Since we have not been getting many ducks in southern Orange County, Karen Miller and I decided to head up to Sullivan County and get our fix. It was a very cold and windy day, probably not the best day for going for waterfowl. We went to Swan Lake, the Neversink Reservoir, Morningside Park, and Kiamesha Lake. We did pretty well, but honestly the cold an the wind made it difficult to bird. At the Neversink Reservoir, it was so windy that we could barely see through our scopes – our eyes were constantly tearing and the scopes were shaking in the wind terribly. Bufflehead were the bird of the day with many being seen at all locations except for Morningside Park. In the end we got our fix with 10 types of swimming waterbirds seen and even had some cooperative Ruddy Ducks in sunny weather at our finals stop – Kiamesha Lake for some photo ops. Here’s my list:
I received a text today from John Haas that certainly improved my Monday – he had located a BAIRD’S SANDPIPER at Apollo Plaza in Sullivan County. I headed over after work and I was not disappointed. The bird was easily located as there were only two birds present, the other being a Killdeer. I parked and took some shots of the bird and fortunately the bird kept slowly working its way towards me. This is a beautiful bird, I guess I say that often, but while I was there I couldn’t stop thinking it. Huge thanks to John for locating the bird and alerting me!
I’ve been wanting to post this series of photos for a while. I took these back on July 18th while kayaking at the Bashakill Wildlife Management Area. It was an extremely foggy morning, so much so that until late in the morning, the fog prevented any good photos. This Great Blue Heron was shot just as the fog had lifted.
This morning I met John Haas out in Sullivan County and we birded Wolf Brook Multi-use Area and Neversink Unique area. We left my car at Katrina Falls Road Access and then took John’s car to the Wolf Brook Access. We hiked approximately 4 1/2 miles back to my car and I have to say that this place is loaded with birds. If you threw a rock you would certainly hit an Eastern Towhee as they were present in high numbers. Here’s a distant shot of a young towhee:
One highlight for me was seeing a mother Common Merganser with two young on the Neversink River. Our look was distant and partially obstructed, so no photos of those birds. Worth mentioning is that we did really well with warblers, with 12 species:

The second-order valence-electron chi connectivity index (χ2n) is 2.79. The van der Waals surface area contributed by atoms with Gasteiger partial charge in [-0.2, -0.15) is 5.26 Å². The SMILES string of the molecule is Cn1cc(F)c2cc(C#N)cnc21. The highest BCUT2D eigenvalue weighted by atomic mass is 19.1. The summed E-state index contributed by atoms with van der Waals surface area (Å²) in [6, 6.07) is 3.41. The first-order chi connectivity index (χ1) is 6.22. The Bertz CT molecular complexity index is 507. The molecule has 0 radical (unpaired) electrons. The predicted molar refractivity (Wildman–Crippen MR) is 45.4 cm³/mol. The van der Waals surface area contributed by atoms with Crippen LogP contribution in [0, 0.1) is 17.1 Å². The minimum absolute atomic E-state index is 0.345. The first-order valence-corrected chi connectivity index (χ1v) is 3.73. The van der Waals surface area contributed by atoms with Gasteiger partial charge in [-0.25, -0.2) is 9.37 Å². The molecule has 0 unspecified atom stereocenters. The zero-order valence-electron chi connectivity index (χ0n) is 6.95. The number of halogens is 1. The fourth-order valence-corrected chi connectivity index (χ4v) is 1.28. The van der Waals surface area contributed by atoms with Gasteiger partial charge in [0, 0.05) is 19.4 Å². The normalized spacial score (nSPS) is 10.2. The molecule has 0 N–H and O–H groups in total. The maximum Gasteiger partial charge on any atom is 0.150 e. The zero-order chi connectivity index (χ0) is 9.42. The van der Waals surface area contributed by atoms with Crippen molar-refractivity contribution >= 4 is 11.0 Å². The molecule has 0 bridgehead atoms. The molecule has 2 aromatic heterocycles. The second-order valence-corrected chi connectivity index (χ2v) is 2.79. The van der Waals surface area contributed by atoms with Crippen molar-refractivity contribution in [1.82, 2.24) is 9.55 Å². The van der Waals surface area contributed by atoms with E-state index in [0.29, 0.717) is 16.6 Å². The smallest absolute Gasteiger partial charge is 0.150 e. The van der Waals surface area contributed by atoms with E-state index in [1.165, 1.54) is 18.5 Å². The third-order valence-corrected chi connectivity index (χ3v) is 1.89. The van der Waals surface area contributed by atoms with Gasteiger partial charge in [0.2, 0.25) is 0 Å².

Yellow Warbler Pine Warbler
Chestnut-sided Warbler Prairie Warbler
Magnolia Warbler Black-and-white Warbler
Black-throated Blue Warbler American Redstart
Black-throated Green Warbler Ovenbird
Blackburnian Warbler Common Yellowthroat
As birdy as the walk was, the best part of the hike was certainly seeing the falls. At about 30 feet high, they are really spectacular to see and my photos don’t do justice in the slightest. Also, it is wonderfully cool with a nice mist coming off the falls, accompanied with small rainbows. It’s really a great experience and I recommend it highly.
I want to thank John for showing me this great hike, one that I will surely take for years to come, and also for all his help identifying birds by ear today. As we walked, I wondered from time to time just how many birds I would be able to identify if I was doing it on my own? I guess I’ll find out next time….
Today a DEC worker located six BLACK-BELLIED WHISTLING-DUCKS at Morningside Park in Sullivan County and apparently put the word out. I received a call from Ken McDermott in the early afternoon and I knew that I was going to miss my Tuesday afternoon golf league. According to Ken, this is the first sighting on record of these birds in Sullivan County. The birds were originally located on shore by the pavilion, but picked up and relocated out into the lake by the time I had arrived. The view was not too distant, but did not allow for great photos. To see good, close-ups of the birds, go to John Haas’ blog, The Bashakill Birder. It was a really great afternoon where I got to see a lot of birders I know and we all got great looks at these beautiful rarities.
Karen Miller and I birded the Bashakill this morning. I hit most of the hot spots at the Bash by the mornings end; Karen and I started at Haven Road and then moved on to the Orchard/Stop Sign Trail, and then we hit Nature Trail before Karen had to leave to meet a friend. I continued on to the Horseshoe Trail and then ended my morning at the Deli Fields, where I enjoyed a delicious sandwich from the deli. It was not an overly exciting morning of birding, as we did find any out of the ordinary birds, just the usual suspects for this time of year, but we quietly put together a list of 48 species identified:
FRIDAY 5/16 – WARWICK AND LIBERTY LOOP
After work on Friday I dodged the raindrops and managed to do a little birding. My first stop was at the Red-tailed Hawk nest in Warwick NY. I shot a few photos in the rain and managed to get one that shows a young RTHA chick in the nest:
I then headed over to the Wallkill River National Wildlife Refuge and walked down Liberty Land and the west side of the Liberty Loop, hoping for shorebirds. It was a pretty quiet evening bird-wise and for shorebirds I only located 2 Greater Yellowlegs and 2 Killdeer. My best bird of the night was my FOS Willow Flycatcher, which I somehow did not manage to get a photograph of. I also had a pair of Great-crested Flycatchers and they were more accommodating.
SATURDAY 5/17 – BASHAKILL STATE WILDLIFE MANAGEMENT AREA